Economists Matt Rutledge and April Yanyuan Wu with the Center for Retirement Research and Boston College doctoral candidate Mashfiqur Khan confirmed individuals estimate their own life expectancy based in part on how long their parents live.
The researchers said they linked "subjective life expectancy" when older workers plan to retire to when they actually do retire.
For example, the researchers found men think they have about a 7-of-10 chance, on average, of living to age 75 -- based on how long their parents live -- so they make their plans to retire at age 64.
However, men who think that they have half those odds of making it to 75 will plan to retire about four months earlier than their peers, the researchers say. Subjective life expectancy also influences women's plans, and the magnitude of the impact is similar to men.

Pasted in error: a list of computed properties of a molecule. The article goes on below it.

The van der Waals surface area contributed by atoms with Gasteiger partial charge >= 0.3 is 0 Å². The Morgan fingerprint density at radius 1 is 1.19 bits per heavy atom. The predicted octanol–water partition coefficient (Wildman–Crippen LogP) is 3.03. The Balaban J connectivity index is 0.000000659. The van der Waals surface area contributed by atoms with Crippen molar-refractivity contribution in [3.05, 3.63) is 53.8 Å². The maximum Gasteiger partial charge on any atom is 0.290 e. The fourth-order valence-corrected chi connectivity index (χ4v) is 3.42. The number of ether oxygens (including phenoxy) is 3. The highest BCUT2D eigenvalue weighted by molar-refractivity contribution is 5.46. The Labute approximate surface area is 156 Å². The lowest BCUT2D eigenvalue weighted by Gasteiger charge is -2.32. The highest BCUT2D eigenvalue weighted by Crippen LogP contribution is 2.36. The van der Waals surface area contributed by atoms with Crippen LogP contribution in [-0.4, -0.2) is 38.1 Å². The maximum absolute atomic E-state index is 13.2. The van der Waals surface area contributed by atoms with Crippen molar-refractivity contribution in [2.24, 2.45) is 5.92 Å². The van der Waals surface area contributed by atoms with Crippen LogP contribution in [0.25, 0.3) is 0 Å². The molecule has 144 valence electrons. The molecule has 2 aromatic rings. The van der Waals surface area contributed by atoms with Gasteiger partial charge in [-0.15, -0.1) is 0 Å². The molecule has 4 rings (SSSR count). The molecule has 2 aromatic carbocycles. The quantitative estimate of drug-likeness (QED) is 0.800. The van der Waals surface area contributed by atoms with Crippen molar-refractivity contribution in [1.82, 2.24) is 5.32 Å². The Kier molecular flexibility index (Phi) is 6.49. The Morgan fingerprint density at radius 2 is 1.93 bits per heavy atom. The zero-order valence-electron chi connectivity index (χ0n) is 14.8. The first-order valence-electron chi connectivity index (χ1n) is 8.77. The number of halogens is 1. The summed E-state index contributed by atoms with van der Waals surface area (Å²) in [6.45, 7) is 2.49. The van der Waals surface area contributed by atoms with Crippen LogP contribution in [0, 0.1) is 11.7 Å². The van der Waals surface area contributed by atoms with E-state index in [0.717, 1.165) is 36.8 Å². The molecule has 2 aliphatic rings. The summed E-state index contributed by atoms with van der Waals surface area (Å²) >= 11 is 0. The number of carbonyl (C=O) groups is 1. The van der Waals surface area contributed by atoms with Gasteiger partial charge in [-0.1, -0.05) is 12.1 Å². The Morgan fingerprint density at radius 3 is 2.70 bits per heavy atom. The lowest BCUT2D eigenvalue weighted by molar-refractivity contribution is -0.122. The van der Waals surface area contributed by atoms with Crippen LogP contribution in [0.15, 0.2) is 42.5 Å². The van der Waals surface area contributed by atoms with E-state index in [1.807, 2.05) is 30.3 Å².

However, the sudden death of a parent causes longevity expectations to worsen and individuals reduced their planned retirement ages, the researchers said.
But it could be a mistake for middle-age people not to expect to live longer than their parents. Life expectancy has risen rapidly in recent decades. A 65-year-old man today can expect to live to age 84, or about four years longer than men at that age could've expected to live three decades ago -- the men of his father's generation, the researchers said.